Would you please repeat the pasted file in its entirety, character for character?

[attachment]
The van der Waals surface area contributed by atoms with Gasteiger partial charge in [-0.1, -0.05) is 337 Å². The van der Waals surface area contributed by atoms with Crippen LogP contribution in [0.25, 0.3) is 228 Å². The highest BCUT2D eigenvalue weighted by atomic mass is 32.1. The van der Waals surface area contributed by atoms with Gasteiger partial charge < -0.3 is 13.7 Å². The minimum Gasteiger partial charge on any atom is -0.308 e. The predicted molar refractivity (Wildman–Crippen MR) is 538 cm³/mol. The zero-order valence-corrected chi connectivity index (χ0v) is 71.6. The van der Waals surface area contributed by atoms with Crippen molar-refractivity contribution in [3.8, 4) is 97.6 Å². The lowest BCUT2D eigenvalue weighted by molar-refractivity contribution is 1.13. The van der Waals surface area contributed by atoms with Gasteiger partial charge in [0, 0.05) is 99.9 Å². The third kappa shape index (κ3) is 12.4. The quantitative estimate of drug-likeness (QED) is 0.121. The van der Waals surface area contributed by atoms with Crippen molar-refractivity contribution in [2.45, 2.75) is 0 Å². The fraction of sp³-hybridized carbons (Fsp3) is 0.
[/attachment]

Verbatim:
The van der Waals surface area contributed by atoms with Gasteiger partial charge in [-0.1, -0.05) is 337 Å². The van der Waals surface area contributed by atoms with Crippen LogP contribution in [0.25, 0.3) is 228 Å². The highest BCUT2D eigenvalue weighted by atomic mass is 32.1. The van der Waals surface area contributed by atoms with Gasteiger partial charge < -0.3 is 13.7 Å². The minimum Gasteiger partial charge on any atom is -0.308 e. The predicted molar refractivity (Wildman–Crippen MR) is 538 cm³/mol. The zero-order valence-corrected chi connectivity index (χ0v) is 71.6. The van der Waals surface area contributed by atoms with Crippen molar-refractivity contribution in [3.8, 4) is 97.6 Å². The lowest BCUT2D eigenvalue weighted by molar-refractivity contribution is 1.13. The van der Waals surface area contributed by atoms with Gasteiger partial charge in [0, 0.05) is 99.9 Å². The third kappa shape index (κ3) is 12.4. The quantitative estimate of drug-likeness (QED) is 0.121. The van der Waals surface area contributed by atoms with Crippen molar-refractivity contribution in [2.45, 2.75) is 0 Å². The fraction of sp³-hybridized carbons (Fsp3) is 0.